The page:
Student Centered

Any time a school or district embarks on the selection and use of a new curriculum, leaders should take the opportunity to move the instructional excellence needle forward. In Daviess County Public Schools in Kentucky, we think about curriculum as the combination of your standards, your resources, and your pedagogy. In the past, our curriculum adoptions would focus heavily on the resources. For instance, in English language arts we would ask: Did teachers like the story selections? Did the curriculum provide both a digital and print option?

But while resources are critical, you must focus on standards and pedagogy to ensure you improve instructional excellence.

When you have a curriculum clearly linked to your educational standards, all students have an opportunity to reach academic success. Years ago, curriculum adoption teams in the district would check for standards alignment. However, there was no real protocol for doing that, and often the “flashy” resources won out. Today, with independent reviews available (check out www.edreports.org), educators have a way to verify whether a curriculum connects to college- and career-ready standards.

If a school or district allows teachers to make individual resource selections, there may not be a check on standards. Teachers often spend all their time looking for resources and activities. Any remaining time they have can be so limited that important conversations about pedagogy can get pushed to the side.

Without a universal curriculum across a school or district, leaders struggle to move the needle of instructional excellence forward. So, how do you go about selecting and using a new curriculum? If done correctly, each step of the selection process will serve as a driver of transformational change, resulting in improved student outcomes.

Do Your Homework

In order get buy-in from all stakeholders on a new curriculum, principals and system leaders need focused goals. In the spring of 2016, my district team started researching various English language arts curricula. We had two main goals when looking for a new curriculum, and we worked to make sure all members of the team could articulate the importance of these goals.

First, any curriculum selected had to have complex text—high readability along with challenging and engaging content—with equal weight given to nonfiction and fiction. Our professional learning the previous year had focused on key instructional shifts in English language arts—complex text, student work grounded in evidence from the text, and a build of knowledge.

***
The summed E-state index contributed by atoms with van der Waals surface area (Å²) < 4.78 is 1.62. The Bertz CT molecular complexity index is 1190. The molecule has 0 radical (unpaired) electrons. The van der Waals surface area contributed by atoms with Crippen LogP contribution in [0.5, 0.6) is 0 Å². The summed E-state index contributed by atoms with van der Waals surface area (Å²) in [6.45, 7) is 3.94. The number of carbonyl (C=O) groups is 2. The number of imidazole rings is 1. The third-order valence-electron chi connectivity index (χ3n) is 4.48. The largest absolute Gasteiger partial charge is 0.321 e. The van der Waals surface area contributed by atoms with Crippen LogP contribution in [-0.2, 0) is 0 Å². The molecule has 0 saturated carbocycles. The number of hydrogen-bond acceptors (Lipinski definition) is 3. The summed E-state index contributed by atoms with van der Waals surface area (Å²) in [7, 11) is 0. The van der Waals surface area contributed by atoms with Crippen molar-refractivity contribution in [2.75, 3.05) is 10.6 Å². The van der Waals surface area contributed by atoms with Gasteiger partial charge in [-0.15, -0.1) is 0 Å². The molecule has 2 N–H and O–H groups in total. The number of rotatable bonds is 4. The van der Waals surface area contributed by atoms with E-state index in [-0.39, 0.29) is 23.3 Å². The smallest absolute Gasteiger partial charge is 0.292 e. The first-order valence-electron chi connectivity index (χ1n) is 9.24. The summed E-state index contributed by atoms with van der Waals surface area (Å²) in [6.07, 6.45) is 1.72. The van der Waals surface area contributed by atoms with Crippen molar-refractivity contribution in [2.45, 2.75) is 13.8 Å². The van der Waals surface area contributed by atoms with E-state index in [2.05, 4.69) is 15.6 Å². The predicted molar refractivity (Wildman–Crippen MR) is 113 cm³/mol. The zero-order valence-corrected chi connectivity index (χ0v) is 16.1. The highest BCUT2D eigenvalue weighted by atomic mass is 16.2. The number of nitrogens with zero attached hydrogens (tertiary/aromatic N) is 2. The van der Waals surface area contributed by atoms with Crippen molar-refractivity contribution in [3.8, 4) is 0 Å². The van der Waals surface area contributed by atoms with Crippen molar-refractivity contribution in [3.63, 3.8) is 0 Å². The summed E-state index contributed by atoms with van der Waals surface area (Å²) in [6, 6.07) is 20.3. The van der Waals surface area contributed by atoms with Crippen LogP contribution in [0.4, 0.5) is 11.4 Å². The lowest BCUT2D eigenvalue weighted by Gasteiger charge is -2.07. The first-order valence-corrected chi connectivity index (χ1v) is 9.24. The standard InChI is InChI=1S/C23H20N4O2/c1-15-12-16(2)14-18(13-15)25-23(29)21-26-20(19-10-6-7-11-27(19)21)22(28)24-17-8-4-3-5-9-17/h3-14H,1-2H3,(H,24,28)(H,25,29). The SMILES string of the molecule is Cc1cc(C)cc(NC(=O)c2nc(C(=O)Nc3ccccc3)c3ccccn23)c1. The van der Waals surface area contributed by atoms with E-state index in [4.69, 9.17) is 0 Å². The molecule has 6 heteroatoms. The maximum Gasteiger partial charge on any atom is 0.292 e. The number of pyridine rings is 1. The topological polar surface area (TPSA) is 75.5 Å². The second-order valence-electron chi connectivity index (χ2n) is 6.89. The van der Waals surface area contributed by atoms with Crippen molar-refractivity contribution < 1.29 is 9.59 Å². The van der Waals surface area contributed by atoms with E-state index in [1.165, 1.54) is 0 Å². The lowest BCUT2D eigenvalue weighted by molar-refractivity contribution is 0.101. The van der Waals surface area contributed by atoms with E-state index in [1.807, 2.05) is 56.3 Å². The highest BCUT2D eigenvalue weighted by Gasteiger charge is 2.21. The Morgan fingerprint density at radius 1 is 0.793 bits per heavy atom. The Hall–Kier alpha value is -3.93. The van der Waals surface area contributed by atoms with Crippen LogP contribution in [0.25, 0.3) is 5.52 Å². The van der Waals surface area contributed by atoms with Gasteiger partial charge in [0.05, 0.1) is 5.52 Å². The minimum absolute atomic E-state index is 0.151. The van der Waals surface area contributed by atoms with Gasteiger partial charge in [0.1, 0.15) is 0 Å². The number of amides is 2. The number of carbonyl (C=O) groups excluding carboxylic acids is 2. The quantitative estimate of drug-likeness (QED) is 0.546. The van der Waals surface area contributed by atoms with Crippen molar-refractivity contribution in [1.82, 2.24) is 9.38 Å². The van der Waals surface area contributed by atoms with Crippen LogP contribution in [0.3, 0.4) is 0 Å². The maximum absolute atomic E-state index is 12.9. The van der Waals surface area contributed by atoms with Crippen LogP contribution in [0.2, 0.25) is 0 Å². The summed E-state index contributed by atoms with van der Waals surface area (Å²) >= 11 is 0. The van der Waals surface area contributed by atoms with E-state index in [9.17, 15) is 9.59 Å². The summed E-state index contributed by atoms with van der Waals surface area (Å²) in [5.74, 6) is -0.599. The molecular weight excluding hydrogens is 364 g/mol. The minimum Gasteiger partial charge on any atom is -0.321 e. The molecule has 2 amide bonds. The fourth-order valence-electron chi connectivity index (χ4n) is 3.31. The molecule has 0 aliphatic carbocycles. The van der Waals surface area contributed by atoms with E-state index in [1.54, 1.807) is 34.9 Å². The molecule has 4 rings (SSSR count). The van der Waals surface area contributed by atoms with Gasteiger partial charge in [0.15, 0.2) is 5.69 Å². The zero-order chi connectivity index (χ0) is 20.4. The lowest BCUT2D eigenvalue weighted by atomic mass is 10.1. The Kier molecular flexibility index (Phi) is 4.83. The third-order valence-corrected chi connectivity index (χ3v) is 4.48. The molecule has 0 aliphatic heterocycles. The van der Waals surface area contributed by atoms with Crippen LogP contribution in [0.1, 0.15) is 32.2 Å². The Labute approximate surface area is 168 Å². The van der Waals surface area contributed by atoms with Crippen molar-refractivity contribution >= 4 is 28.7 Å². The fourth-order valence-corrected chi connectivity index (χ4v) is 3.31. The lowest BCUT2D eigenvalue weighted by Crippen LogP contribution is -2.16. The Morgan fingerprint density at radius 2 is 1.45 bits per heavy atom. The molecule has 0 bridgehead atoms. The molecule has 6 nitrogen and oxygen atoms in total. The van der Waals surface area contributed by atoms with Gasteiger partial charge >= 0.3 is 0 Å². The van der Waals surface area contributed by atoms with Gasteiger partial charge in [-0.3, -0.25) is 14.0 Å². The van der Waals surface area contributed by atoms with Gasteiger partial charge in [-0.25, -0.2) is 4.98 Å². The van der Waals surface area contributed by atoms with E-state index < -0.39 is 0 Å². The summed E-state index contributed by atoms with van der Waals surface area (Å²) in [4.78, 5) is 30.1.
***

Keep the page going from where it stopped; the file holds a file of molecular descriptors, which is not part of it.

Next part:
School after school had followed up with our district literacy coach for more training on how to determine whether a text was complex. During our learning walks, where the school leadership team and district leadership team observe teaching and learning, principals would leave a classroom commenting on the complexity of the text. This focus on complexity in our professional learning was no longer just theoretical.

The second goal was to find a curriculum that built student knowledge. Unlike text complexity, the notion of building student knowledge was harder for some educators to grasp. For years, the focus on reading was simply building comprehension skills. The idea that students should be building knowledge while mastering the complex task of reading wasn’t emphasized.

In Daviess County, two curricula surfaced as potentials based on our goals—EL Education’s language arts curriculum (https://curriculum.eleducation.org) and Wit & Wisdom, developed by Great Minds (https://greatminds.org/english). Both curricula scored high on EdReports.org in the area of text complexity as well as building student knowledge.

Creating a Transparent Adoption Cycle

Daviess County Public Schools has a tradition of piloting innovations. With this round of curriculum adoption, we encouraged one or two teachers to field-test a unit during October and November. The district purchased or pulled together enough copies of the primary texts for both of our leading curricula so the pilot teachers would have the resources needed. I saw this as a no-lose option because in the end I was just putting multiple copies of high-quality books in our schools.